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Girls Rock Detroit empowers local girls to get loud

Girls Rock Detroit

Girls Rock Detroit

Girls Rock Detroit

Girls Rock Detroit

Girls Rock Detroit

Girls Rock Detroit

Girls Rock Detroit


Growing up in a strongly feminist household with musician parents, Bia Cassano says she's "honestly shocked" at how much she's learned from Girls Rock camp.
 
Every summer since 2010, the 18-year-old Pontiac resident has attended the female-empowerment-oriented band camp in either Brooklyn or Chicago, both of which fall under the loose organizational umbrella of the international Girls Rock Camp Alliance. But this summer Cassano will become the lead junior counselor at a new camp much closer to home: Girls Rock Detroit, which runs July 13-18 at Michigan State University's Community Music School in Detroit.
 
Although individual Girls Rock camps differ slightly in their approaches, the basic idea is what Girls Rock Detroit co-founder Melissa Coppola describes as "a fusion of activism and feminism and music education." Campers aged 8 to 16 receive introductory instruction in songwriting and playing a musical instrument, forming bands and developing original material together. But they also participate in workshops on body image, self-esteem, and women's music history. The camp week culminates with a public concert showcasing the campers and their music.
 
But Cassano says the most important benefit of the class is perhaps also the most intangible.
 
"Girls Rock Camp is motivation," she says. "It's motivation to get together and work on this project and do this thing, which you would never think you'd be able to do otherwise. But once you've done it once, there's the idea that maybe you could do it again on your own time."
 
Girls Rock Detroit was co-founded last fall by three Detroit-area musicians: Coppola (of Junglefowl), Cassano's mother Ros Hartigan (of Blue Pontiac) and Willa Rae Adamo (of Ms. Willa Rae and the Minor Arcana). The trio originally met in 2011 as volunteers at Girls Rock! Chicago. Coppola says she was intrigued to get involved in the organization after discovering Girls Rock NC at a benefit concert in North Carolina.
 
"I definitely wish there had been something like that when I was younger," Coppola says. "Seeing the girls come in and totally break out of their shells just by picking up a guitar and not being apologetic about it -- and being loud and being able to express themselves in a way that's not usually encouraged for little girls -- was just so inspiring."
 
As with other Girls Rock camps, Girls Rock Detroit will be entirely volunteer-run. A group of 40 women will staff the camp, including notable local musicians like Allison Hanna of The Gator and Erin Norris and Dina Bankole of Casual Sweetheart.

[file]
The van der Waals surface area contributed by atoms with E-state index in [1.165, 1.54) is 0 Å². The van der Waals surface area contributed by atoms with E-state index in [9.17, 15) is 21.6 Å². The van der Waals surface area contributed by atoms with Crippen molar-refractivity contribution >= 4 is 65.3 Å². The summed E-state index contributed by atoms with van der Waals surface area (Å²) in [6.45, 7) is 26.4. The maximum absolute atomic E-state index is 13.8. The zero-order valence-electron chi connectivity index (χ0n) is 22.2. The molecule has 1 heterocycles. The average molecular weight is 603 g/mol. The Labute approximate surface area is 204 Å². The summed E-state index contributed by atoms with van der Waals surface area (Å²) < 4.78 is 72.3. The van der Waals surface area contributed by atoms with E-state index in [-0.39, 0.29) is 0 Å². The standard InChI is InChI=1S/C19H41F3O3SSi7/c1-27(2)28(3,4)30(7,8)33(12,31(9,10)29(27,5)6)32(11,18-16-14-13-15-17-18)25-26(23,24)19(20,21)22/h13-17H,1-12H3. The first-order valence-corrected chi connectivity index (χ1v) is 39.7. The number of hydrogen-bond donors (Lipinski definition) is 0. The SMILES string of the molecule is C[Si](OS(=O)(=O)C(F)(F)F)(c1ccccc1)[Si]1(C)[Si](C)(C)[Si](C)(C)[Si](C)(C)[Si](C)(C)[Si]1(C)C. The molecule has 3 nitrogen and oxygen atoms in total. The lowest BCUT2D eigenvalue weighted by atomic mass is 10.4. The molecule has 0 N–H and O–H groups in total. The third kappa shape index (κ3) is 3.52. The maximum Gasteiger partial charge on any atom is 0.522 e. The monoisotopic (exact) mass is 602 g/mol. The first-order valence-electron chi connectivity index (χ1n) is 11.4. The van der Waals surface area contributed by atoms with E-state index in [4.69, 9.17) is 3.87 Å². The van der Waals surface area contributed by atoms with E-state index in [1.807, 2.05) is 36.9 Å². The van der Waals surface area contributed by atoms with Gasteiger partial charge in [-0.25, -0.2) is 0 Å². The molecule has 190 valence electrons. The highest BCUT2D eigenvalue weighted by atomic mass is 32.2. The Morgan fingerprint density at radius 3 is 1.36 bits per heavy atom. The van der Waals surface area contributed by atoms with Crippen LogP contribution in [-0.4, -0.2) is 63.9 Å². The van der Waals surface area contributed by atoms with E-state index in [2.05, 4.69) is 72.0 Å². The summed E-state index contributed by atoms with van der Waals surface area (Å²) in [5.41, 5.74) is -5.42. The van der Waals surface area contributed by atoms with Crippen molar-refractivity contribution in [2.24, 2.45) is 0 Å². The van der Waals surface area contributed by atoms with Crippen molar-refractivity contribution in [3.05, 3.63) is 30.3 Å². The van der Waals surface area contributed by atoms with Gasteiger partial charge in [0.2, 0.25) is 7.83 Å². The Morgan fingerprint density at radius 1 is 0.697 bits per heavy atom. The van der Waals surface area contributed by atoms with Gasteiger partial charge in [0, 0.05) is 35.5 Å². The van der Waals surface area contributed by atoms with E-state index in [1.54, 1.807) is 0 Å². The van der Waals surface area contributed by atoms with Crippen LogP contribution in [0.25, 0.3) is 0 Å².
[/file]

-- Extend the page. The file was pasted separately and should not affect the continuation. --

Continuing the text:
Hartigan says that in a male-dominated music world, volunteering for Girls Rock is deeply rewarding.
 
"It's a very similar experience as for the campers," she says. "It brings together all these musicians from throughout the area to work together in a space they don't normally have access to."
 
In its inaugural year, the demand for Girls Rock Detroit has been overwhelming. The camp was fully booked with 25 girls just two weeks after opening its application process, and almost 25 more are on a waitlist. Hartigan says the majority of the campers come from within Detroit city limits, and many will receive tuition assistance. Camp tuition is determined on a sliding scale ranging from $0-$200. The camp is currently conducting a crowdfunding campaign to help cover remaining costs.
 
With such a strong response to their first offering, Girls Rock Detroit organizers are looking ahead to bigger initiatives down the road. Coppola envisions Girls Rock Detroit volunteers leading songwriting workshops in Detroit public schools, or a "Ladies Rock" camp for moms. But the annual summer camp will continue to be the group's main focus, and next year it's almost certain to expand to at least two sessions.
 
"It will probably double or triple in size, which will mean a more complex organization for us," Hartigan says. "We'll need to recruit more people to be involved in a long-term way, but I don't think that'll be a problem."

All photos by Sheri Fucinari.

Read more articles by Patrick Dunn.

Patrick Dunn is the managing editor of Concentrate and an Ann Arbor-based freelance writer for numerous publications. Follow him on Twitter @patrickdunnhere.
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